• DIY plumbing repairs should be avoided unless you’re confident in your skills. Incorrect repairs can lead to further damage and worsen water discoloration issues, so professional help is typically the best choice.
woman drinking water

Is it Really Bad for You?

The direct answer to whether brown tap water is dangerous is: it depends. The safety risks associated with brown tap water hinge on the underlying causes of the discoloration. 

Brown water can result from a variety of factors, including rusted pipes, disturbances in the water main, or even changes in the source water. Each of these scenarios presents different levels and types of risk.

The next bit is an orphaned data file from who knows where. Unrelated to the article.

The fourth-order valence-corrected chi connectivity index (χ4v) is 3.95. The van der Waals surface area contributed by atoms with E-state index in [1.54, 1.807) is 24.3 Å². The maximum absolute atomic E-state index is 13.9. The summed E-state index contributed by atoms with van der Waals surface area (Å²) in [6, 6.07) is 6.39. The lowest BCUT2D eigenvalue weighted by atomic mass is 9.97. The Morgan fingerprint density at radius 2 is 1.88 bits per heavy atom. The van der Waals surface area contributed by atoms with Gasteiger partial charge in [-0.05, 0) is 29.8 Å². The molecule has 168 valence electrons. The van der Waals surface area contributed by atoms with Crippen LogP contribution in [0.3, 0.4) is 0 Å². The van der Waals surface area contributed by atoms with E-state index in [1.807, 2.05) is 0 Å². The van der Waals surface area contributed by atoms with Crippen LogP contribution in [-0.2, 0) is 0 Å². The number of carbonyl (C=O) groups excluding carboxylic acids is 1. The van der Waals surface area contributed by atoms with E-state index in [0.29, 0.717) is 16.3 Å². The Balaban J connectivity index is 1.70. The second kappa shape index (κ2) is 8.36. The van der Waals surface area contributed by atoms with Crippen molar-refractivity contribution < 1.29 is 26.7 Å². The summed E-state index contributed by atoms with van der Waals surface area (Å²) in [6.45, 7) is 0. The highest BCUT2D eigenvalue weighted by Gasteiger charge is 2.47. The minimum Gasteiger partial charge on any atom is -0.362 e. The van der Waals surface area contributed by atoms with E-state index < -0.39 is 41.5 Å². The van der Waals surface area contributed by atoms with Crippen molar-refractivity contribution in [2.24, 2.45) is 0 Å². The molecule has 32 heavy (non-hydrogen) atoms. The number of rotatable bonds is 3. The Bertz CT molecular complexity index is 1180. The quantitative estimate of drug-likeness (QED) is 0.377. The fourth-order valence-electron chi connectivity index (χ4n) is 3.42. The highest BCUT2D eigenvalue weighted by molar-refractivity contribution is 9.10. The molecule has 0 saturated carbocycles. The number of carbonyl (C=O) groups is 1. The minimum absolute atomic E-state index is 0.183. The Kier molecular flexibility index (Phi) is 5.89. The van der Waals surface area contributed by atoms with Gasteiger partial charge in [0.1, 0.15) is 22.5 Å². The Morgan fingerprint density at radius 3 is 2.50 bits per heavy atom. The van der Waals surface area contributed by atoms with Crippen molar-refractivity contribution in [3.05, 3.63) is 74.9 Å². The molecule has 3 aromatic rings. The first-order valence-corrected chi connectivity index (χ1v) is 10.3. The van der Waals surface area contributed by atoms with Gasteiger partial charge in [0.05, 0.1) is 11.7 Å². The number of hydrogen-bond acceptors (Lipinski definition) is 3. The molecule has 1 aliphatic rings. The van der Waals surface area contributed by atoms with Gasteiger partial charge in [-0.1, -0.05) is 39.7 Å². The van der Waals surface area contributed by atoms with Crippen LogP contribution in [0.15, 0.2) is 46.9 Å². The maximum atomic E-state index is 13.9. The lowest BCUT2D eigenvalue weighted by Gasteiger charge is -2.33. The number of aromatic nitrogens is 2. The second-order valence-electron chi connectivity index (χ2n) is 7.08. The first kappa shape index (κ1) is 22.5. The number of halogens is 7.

Possible Causes and Solutions for Brown Tap Water

Below, we will explore these possible scenarios that cause your water to turn brown and how you can address them.

Changes in Source Water

  • Severity: Low

A change in the source of your water supply or high levels of naturally occurring substances like iron and manganese can cause water discoloration.

Minerals like iron and manganese are generally not harmful at the concentrations found in drinking water, though they can affect taste and appearance.

What You Can Do

  • Contacting Services: If you have concerns about any changes in water sourcing and what measures are being taken, you can contact your local water services.
  • Water Filtration System: Consider installing a water filtration system that can remove excess minerals and improve water clarity and taste.